NEW YORK (CBSNewYork) – A young Queens boy pestered his parents for an Apple watch until they finally gave in.

It’s a good thing they did. It turns out the watch’s heart rate function probably saved the boy’s life.

READ MORE: COVID On Long Island: Oyster Bay Offers Saliva-Based COVID Testing As Town Continues On Road To Reopening

“I always wanted the watch because I thought it was like cool to have,” 12-year-old Lucas Russo said.

Almost right away it looked like it was malfunctioning.

Lucas Russo’s Apple Watch (Credit: CBS2)

“He was like ‘ma, it is giving me alerts that you have a high heart rate’ and I was like what?” the boy’s mother, Bridget Russo said.

“We put it on me and my husband and everything was fine. It was even, below 80’s and 90’s, and everyone’s wasn’t going up as high his was going up.”

Lucas’s heart rate wasn’t just fast, it was almost off the charts. His heart was going almost 100 beats faster than today – 200 beats per minute.

“I always felt like my heart was pounding and I thought it was normal,” the 12-year-old said.

READ MORE: On Day Of Beloved Father's Funeral, Long Island Family Says They Learned Someone Else Was Buried In His Plot

Lucas Russo (Credit: CBS2)

A series of EKG’s, heart monitors, and echocardiograms revealed that Lucas’s heart was already enlarged.

“The heart needs to relax and when it’s pumping really fast, it doesn’t get time to relax and over time, it starts to compensate by dilating,” Dr. Reina Tan said.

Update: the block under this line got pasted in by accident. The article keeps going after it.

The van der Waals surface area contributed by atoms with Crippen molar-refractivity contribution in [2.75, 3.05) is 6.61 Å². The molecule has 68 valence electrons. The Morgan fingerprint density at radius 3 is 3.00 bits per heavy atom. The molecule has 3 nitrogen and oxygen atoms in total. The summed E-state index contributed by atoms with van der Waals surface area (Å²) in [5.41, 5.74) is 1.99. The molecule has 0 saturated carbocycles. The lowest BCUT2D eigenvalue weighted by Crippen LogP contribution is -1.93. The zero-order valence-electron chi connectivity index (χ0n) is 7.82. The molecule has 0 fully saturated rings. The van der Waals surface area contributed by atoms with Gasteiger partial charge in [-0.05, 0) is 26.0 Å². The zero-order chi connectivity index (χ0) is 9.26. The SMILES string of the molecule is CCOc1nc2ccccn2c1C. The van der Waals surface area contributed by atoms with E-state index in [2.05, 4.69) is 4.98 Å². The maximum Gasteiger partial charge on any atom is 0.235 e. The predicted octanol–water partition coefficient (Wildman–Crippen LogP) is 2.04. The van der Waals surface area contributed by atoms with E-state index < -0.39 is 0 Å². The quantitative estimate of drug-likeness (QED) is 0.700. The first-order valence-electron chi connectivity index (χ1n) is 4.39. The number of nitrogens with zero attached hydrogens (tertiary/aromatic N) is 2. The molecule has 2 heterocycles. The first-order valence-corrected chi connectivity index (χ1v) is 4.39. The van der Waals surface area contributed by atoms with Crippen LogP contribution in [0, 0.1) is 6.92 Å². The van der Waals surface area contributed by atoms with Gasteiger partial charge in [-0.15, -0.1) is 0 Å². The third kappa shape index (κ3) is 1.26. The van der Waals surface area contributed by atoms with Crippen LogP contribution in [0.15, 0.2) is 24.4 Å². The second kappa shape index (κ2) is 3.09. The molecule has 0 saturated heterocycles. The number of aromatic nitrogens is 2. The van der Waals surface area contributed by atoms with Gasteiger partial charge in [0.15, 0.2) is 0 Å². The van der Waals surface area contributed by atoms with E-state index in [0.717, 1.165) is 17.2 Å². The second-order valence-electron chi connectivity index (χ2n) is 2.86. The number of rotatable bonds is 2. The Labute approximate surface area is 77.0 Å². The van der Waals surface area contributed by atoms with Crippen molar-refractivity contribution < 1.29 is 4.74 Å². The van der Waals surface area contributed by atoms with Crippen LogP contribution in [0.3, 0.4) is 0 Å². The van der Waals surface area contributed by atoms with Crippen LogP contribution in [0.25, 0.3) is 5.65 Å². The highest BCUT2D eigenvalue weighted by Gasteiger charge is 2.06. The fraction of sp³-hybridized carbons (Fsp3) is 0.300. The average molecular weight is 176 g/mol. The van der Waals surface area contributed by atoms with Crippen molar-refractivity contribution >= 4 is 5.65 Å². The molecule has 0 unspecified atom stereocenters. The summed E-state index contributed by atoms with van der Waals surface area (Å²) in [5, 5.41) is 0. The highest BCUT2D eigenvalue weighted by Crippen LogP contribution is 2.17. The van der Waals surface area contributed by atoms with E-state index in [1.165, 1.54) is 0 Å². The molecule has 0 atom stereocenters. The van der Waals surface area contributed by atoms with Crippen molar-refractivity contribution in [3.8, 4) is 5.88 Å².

“What could have happened was that, if this was left undetected, over time are muscles would get weaker and weaker and eventually fail. He would have been in heart failure at that point.”

Dr. Tan, a pediatric heart rhythm specialist at NYU Langone Health, performed a small ablation to begin to correct Lucas’ heart abnormality and then placed him on medications.

“We’ve done serial studies that showed gradual improvement in heart function. It’s pumping well, it’s normal in size, it’s looking like a normal heart,” the doctor said.

“If I didn’t look at it, I probably would have had a heart attack on the field and it saved my life,” Lucas said.

MORE NEWS: Police: Protesters Throw Red Paint On Central Park Statues, Deface Property In Midtown

Russo will probably need another procedure to get rid of the abnormal heart tissue that’s driving his rapid heart rate, but that’s done through a catheter from his leg up to his heart.